Then this past Spring he got sick. At first I thought he had a virus or food poisoning because he couldn’t hold any food down and he would hide in corners of closets. Once when I found him in my bedroom closet, he turned his face to the light and it was covered in mucus. His eyes and nose had been running and he had vomit on his chin. My heart just broke. When I took him to the vet he too thought it was a virus, so gave him some treatments and he seemed to get better. But soon enough he was sick again. More vet visits revealed kidney disease, but the treatments that should have alleviated his symptoms never really worked. Over the months that he was ill, Sport and I grew even closer. He became more still, more affectionate, more responsive to my voice and my attention. I spent the summer grieving with several friends through very difficult circumstances. The death of a parent, the death of a child, surgery, a custody battle. There were several days when every client I saw would cry over a loss or a struggle. My toilet broke. My stove broke. My father collapsed and had heart problems that led to him receive a pacemaker. And all the while my cat was fading away. I sunk into depression and the drone of pain that lay beneath all the other pains emanated  from not being able to heal my cat. He lost weight until he was half his normal size. He would alternately become ravenously hungry then lose his appetite. By the end of the summer my vet concluded that he had intestinal cancer. I knew by that point that he was going to die, so it wasn’t a shock. We changed tactics with treatment and just flooded his body with aggressive medicines in an attempt to improve his quality of life for whatever time he had left. I learned to administer subcutaneous fluids and liquid medicines. My days became timed around all the treatments he needed, and he improved. I knew it was temporary, but I was so grateful that his last few weeks were comfortable.

I came home on the afternoon of my birthday and when I saw Sport I knew he was at the end. He hadn’t eaten in a few days and had begun to lose the ability to walk. He was curled up on a bed I had made him at the back of my closet and wasn’t very responsive. So I made myself a bed next to him and snuggled in for a few hours. When I reached my hand over to pet his head, he turned over and rested his head on my hand and reached out his paw to rest on my arm. He knew I was going to be with him on this journey. Later that night I picked him up and put him on my bed and lay next to him, keeping vigil through the night as he faded away.  He moved around a little throughout the night and in the morning he was still breathing so I lay face to face with him for a while. Then with the last of his strength, he flipped himself over so his whole body, from the tip of his head to the end of his tail was pressed up against me. My tears fell on his head while I whispered my goodbyes to him and soon he was gone.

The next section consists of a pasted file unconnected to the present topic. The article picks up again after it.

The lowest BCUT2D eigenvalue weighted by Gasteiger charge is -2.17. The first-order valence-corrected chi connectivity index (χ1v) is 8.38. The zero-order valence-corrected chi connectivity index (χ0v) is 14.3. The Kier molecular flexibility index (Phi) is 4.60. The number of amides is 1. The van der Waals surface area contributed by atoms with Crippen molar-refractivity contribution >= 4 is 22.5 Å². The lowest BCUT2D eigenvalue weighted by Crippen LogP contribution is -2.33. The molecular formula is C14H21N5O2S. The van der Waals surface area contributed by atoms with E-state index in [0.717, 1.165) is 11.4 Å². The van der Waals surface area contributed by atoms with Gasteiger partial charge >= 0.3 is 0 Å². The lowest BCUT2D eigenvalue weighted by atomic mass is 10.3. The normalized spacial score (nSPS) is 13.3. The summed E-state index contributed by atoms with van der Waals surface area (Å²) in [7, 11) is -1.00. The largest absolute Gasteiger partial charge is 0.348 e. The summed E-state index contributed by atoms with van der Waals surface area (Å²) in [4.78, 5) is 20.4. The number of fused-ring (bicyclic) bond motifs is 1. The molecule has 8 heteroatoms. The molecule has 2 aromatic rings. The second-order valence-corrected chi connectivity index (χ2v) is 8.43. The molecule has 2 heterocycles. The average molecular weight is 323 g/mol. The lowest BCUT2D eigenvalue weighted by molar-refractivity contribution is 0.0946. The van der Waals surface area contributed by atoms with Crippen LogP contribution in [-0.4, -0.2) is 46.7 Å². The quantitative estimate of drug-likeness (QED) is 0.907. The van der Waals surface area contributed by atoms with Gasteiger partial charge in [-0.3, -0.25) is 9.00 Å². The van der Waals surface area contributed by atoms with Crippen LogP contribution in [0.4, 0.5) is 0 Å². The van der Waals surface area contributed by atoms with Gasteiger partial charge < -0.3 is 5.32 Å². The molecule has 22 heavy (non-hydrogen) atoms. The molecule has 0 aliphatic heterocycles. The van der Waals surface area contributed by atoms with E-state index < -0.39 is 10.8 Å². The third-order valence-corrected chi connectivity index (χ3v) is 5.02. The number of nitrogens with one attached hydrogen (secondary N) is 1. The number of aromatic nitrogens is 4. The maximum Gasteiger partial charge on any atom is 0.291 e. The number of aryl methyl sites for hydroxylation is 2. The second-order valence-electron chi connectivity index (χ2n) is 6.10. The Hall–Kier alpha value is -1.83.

I have thought of that bird who visited our apartment as I grieve for the loss of my dear Sport because I am realizing that I have had many strange and profound encounters with animals over the past few years. A praying mantis landed on my head in a hotel and allowed me to release it back into the wild. A baby skunk was waiting for me outside my door recently with a yogurt container stuck on his head that he allowed me remove (without spraying me) so he could go back to his home. And Sport allowed me to accompany him on his transition out of this world. It was one of the most profound things I have ever experienced. Animals are incredible beings. Many religions see animals at embodiments of their gods, spiritual guides, sacred. I have regarded my pets as angels, entering my life to comfort me, teach me and accompany me. I see the animals around me as reminders to tune into the world around me. Not to rush past God’s creation, but to see it, hear it, experience it fully. With openness of heart comes enormous joy, but also profound pain. It is easier to live with a closed heart, in numb observation of the world around us, but it is not better.

Thank you, kitty, for teaching me this. You were such a good Sport.

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Purple Sky

January 12, 2013

The other night I was having trouble sleeping.  Now, normally, I sleep very soundly.  My life only accords me a few hours to sleep, so I try to make the most of it!  But I swear I’m starting “the change”, because the other night I felt like it was 90 degrees in my room and I just couldn’t cool off.  So I rolled around, changed my clothes, kicked the cat off the bed.  Nothing worked.  And as I lay there trying to cool down and fall back asleep I began to fret.  I’m not normally a worrier, but there’s something about lying alone in the dark to get one feeling anxious about all of life’s troubles.  My mind searched around for something else to think about, but I couldn’t seem to let go of troubling lines of thought.

How am I going to pay my bills?  Is my dog going to feel better? (He’s been sick.)  How am I going to send Rahul to college?  What will I do when my parents get too old to care for themselves?  Who will care for me when I’m old? 

You know the progression of anxiety.

Then a strange thought popped in my head: purple.  I saw in my mind the most vivid purple.  It was so gorgeous that I forgot about my questions for a moment.  It was an abstract thought, but it was an arresting color and I contemplated whether I had ever seen it in nature, or just material things.  I thought about the sky and and the beautiful, startling colors contained in it at times and I puzzled over whether I had ever seen that purple in the sky before.  I was sure I hadn’t.  And as I drifted back off to sleep I longed to see that purple in the sky…

A short while later my alarm was gonging and it was time to get up.  I rolled out of bed and took my dog outside for his walk.  My brain was foggy and sluggish as I led him east along our street.  He stopped to sniff something and I turned my head to stretch.  And the western sky was completely purple.  I immediately remembered my earlier thoughts and was stunned.  It was exactly the color I had pictured in my head and it wasn’t just a sliver of purple, it was the entire sky!  I stood frozen on the sidewalk staring into the sky.  And before my eyes it changed to grey.  As the sun was rising the colors were refracting differently and the purple was gone.